α (alpha) scale is a non-octave-repeating musical scale. In one version it splits the perfect fifth (3:2) into nine equal parts of approximately 78.0 cents. In another it splits the minor third into two equal parts, or four equal parts of approximately 78 cents each [1 ] [2 ] . At 78 cents per step, this totals approximately 15.385 steps per Play ( · help ) info octave. The scale step may be precisely derived from using 9:5 to approximate the interval 3:2/ Play ( · help ) info 5:4, which equals 6:5 [3 ] . Play ( · help ) info
It was invented by
Wendy Carlos and used on her album (1986). Beauty in the Beast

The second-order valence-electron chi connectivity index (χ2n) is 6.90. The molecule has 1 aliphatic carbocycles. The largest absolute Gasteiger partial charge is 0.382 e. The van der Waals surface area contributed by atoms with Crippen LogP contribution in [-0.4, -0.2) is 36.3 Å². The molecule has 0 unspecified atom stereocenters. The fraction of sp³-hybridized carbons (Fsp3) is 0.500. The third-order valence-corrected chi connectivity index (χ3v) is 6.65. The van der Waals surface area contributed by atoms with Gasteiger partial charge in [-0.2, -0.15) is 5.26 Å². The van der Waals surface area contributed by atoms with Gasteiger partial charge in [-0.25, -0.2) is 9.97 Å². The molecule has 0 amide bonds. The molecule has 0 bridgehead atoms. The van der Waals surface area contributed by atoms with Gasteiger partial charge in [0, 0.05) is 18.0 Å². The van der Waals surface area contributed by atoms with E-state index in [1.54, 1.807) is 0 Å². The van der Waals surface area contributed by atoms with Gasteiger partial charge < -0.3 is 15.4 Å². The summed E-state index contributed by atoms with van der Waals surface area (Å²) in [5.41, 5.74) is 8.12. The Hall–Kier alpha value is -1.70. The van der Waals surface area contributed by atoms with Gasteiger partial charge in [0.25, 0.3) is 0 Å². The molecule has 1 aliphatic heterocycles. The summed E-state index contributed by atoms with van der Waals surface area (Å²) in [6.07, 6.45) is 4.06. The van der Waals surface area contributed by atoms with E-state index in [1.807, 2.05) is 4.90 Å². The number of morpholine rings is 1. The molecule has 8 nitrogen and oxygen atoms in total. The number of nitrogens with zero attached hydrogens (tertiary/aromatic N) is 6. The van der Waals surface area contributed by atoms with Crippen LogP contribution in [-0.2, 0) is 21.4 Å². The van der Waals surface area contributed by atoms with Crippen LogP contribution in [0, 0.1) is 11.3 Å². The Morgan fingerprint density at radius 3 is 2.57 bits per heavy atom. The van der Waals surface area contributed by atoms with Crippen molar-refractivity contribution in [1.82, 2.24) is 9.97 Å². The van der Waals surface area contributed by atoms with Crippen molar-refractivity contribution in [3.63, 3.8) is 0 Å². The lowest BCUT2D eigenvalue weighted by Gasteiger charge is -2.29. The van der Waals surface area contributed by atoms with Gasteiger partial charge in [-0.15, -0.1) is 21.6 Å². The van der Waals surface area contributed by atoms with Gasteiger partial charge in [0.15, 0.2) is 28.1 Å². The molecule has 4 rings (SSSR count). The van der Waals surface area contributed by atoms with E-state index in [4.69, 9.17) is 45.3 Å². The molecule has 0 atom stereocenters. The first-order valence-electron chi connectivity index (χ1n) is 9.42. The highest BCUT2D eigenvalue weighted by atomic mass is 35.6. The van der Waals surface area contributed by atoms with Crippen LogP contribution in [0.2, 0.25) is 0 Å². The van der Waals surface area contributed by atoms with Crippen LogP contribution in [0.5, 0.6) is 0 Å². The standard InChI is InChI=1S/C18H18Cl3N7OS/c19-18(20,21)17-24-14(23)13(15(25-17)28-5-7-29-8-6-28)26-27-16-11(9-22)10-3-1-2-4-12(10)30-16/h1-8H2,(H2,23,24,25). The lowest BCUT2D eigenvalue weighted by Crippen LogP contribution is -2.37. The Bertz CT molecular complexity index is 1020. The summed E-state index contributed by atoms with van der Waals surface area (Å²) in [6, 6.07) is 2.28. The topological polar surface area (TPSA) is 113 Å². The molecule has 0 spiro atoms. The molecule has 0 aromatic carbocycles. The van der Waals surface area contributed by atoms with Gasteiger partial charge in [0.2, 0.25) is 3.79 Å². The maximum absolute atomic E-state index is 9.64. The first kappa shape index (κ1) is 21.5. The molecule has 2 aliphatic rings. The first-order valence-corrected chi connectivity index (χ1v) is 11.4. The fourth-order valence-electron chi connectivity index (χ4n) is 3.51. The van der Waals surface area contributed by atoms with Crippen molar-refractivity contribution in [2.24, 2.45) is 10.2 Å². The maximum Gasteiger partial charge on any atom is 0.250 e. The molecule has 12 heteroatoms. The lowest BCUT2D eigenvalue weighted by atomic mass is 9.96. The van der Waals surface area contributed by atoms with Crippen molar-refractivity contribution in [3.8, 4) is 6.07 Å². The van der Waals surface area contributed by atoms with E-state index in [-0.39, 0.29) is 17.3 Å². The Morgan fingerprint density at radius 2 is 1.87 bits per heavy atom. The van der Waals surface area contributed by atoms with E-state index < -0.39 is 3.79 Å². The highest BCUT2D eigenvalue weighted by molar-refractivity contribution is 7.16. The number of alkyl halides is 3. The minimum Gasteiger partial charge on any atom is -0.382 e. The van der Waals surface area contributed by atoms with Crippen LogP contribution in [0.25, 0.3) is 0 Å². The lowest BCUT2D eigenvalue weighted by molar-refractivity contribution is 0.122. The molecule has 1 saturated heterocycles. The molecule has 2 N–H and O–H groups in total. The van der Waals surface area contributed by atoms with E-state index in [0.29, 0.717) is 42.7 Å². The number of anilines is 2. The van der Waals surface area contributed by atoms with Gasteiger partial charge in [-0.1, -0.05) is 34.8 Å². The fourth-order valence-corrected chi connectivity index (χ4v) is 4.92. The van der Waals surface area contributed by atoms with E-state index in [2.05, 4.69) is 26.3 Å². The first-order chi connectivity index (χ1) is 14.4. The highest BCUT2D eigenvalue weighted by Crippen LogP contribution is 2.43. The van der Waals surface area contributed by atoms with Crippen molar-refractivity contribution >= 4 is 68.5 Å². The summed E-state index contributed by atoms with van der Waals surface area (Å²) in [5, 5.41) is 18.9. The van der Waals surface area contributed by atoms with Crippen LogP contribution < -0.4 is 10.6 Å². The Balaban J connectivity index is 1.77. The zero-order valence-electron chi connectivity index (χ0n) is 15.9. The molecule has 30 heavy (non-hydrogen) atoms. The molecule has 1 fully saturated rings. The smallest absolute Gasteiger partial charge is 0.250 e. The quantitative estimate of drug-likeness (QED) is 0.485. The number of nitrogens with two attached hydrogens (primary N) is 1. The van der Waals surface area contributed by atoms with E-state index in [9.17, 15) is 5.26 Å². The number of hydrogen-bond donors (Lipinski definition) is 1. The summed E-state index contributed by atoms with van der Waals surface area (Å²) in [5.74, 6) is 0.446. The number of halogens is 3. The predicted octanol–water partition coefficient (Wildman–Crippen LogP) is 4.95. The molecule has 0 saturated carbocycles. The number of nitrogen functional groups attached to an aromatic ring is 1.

Though it does not have an octave, the alpha scale produces, "wonderful
triads," ( and Play major ( · help ) info ) and the minor triad ( · help ) info beta scale has similar properties but the sevenths are more in tune. However, the alpha scale has, "excellent [1 ] harmonic seventh chords...using the inversion of 7/4, i.e., 8/7." [4 ] More accurately the alpha Play ( · help ) info scale step is 77.965 cents and there are 15.3915 per octave. [3 ] [5 ]
See also [ edit ]
Sources [ edit ]
^ a b Milano, Dominic (November 1986). "A Many-Colored Jungle of Exotic Tunings", Keyboard.
^ Carlos, Wendy (2000/1986). "Liner notes", Beauty in the Beast. ESD 81552.
^ a b Benson, Dave (2006). Music: A Mathematical Offering, p.232-233. ISBN 0-521-85387-7. "This actually differs very slightly from Carlos' figure of 15.385 α-scale degrees to the octave. This is obtained by approximating the scale degree to 78.0 cents."
^ Carlos, Wendy (1989–96). "Three Asymmetric Divisions of the Octave", WendyCarlos.com.
^ Sethares, William (2004). Tuning, Timbre, Spectrum, Scale, p.60. ISBN 1-85233-797-4. Scale step of 78 cents.